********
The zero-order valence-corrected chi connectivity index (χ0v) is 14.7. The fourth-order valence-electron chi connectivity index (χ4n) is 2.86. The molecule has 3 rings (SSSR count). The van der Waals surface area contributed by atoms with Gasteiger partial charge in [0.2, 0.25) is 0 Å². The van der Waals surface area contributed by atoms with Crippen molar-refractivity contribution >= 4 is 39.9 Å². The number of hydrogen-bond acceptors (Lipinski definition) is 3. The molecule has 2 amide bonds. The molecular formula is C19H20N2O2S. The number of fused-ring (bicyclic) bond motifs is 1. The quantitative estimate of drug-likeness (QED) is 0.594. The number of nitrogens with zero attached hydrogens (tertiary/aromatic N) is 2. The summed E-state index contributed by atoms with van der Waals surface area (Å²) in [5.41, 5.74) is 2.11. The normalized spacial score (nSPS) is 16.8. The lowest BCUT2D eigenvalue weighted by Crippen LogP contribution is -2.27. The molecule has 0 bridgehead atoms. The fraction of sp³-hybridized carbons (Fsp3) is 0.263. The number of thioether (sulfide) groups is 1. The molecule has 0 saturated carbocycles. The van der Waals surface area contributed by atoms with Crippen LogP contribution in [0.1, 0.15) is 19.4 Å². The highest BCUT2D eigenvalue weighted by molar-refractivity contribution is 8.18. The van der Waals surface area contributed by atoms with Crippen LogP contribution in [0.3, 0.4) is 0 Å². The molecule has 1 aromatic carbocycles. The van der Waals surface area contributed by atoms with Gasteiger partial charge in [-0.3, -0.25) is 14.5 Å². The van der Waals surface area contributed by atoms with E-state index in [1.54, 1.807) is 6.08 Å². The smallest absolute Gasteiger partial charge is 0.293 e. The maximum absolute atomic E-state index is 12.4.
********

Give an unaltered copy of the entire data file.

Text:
The zero-order valence-corrected chi connectivity index (χ0v) is 14.7. The fourth-order valence-electron chi connectivity index (χ4n) is 2.86. The molecule has 3 rings (SSSR count). The van der Waals surface area contributed by atoms with Gasteiger partial charge in [0.2, 0.25) is 0 Å². The van der Waals surface area contributed by atoms with Crippen molar-refractivity contribution >= 4 is 39.9 Å². The number of hydrogen-bond acceptors (Lipinski definition) is 3. The molecule has 2 amide bonds. The molecular formula is C19H20N2O2S. The number of fused-ring (bicyclic) bond motifs is 1. The quantitative estimate of drug-likeness (QED) is 0.594. The number of nitrogens with zero attached hydrogens (tertiary/aromatic N) is 2. The summed E-state index contributed by atoms with van der Waals surface area (Å²) in [5.41, 5.74) is 2.11. The normalized spacial score (nSPS) is 16.8. The lowest BCUT2D eigenvalue weighted by Crippen LogP contribution is -2.27. The molecule has 0 bridgehead atoms. The fraction of sp³-hybridized carbons (Fsp3) is 0.263. The number of thioether (sulfide) groups is 1. The molecule has 0 saturated carbocycles. The van der Waals surface area contributed by atoms with Crippen LogP contribution in [0.1, 0.15) is 19.4 Å². The highest BCUT2D eigenvalue weighted by molar-refractivity contribution is 8.18. The van der Waals surface area contributed by atoms with Crippen LogP contribution in [0.3, 0.4) is 0 Å². The molecule has 1 aromatic carbocycles. The van der Waals surface area contributed by atoms with Gasteiger partial charge in [-0.3, -0.25) is 14.5 Å². The van der Waals surface area contributed by atoms with E-state index in [1.54, 1.807) is 6.08 Å². The smallest absolute Gasteiger partial charge is 0.293 e. The maximum absolute atomic E-state index is 12.4.